I am in Geelong today. I had to give a brief talk at a breakfast forum of scientists and business people yesterday morning which was a follow on from a previous event in Melbourne. It was hosted by Deakin University and
built on feedback from the last business forum breakfast event that the Centre of Excellence for Electromaterials Science held late last year.
The reason that it was successful was that unlike most meetings of this kind presented by scientists, instead of the scientists presenting their stump speeches about the work that they were doing and the big vision stuff – which came later in the day in a formal conference/seminar setting – business people were invited to get up in front of the gathered group comprising of some of the leading researchers in the field of energy conservation and talk about what they needed.
It was therefore an opportunity for the scientists to hear what was important and immediate. There were some really interesting problems posed – one of them being about how to inexpensively store the power generated by renewable energy sources until it is needed. Clearly one of the big problems associated with power generation via solar, wind, tidal, resources is that the generation event is not in sync with the need. So you have to find somewhere in the grid to store the energy until the demand is there. This has to be economical.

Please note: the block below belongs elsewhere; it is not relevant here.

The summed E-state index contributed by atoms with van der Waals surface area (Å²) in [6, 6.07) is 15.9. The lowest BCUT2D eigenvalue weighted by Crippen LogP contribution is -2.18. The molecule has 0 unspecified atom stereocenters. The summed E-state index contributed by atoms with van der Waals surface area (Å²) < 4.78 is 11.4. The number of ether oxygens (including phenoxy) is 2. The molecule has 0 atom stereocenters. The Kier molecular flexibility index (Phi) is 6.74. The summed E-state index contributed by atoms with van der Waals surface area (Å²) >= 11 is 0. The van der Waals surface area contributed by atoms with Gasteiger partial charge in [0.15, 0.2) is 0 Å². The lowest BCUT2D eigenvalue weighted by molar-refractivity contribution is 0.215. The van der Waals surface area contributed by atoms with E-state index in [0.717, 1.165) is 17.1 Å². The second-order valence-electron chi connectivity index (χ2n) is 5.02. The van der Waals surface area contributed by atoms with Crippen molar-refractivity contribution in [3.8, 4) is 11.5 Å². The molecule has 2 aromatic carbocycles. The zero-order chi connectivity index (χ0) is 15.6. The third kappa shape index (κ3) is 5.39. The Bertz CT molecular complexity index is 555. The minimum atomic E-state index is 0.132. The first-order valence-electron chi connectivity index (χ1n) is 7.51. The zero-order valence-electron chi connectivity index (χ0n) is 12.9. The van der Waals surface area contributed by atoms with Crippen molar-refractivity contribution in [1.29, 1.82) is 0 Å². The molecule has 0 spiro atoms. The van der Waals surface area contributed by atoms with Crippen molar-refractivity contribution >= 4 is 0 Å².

The outcome from this event was that I was able to get a commitment from several of the industrial representatives present to sit down at a near future time and start to drill down into the problems and create the beginnings of a specifications document. After all its good to share the information, but the key to success is to start working through the execution requirements. Armed with this kind of knowledge and insight one can start to understand the scope of resources that are going to be necessary and equally importantly how to structure the undertaking so as to meet the state and federal goals for providing funding.
All the great ideas ultimately get down to one key thing: Who is going to pay. The answer to that, of course, is the public. The public pays either through the continuing funding of research that those who understand how to write grant applications effectively are able to secure. Or the public pays because industry and research get together and develop solutions that are able to secure funding through the schemes that government provides via industry. Or the public pays because the solutions are not invested in and therefore energy costs too much in the first place.
One of the greatest problems for modern society is how to actually create benefit for the public from the money invested into academic research. Meetings of the kind that was help yesterday in Geelong are the first step toward building a very real process of making economic sense of research by giving its use immediacy and relevance.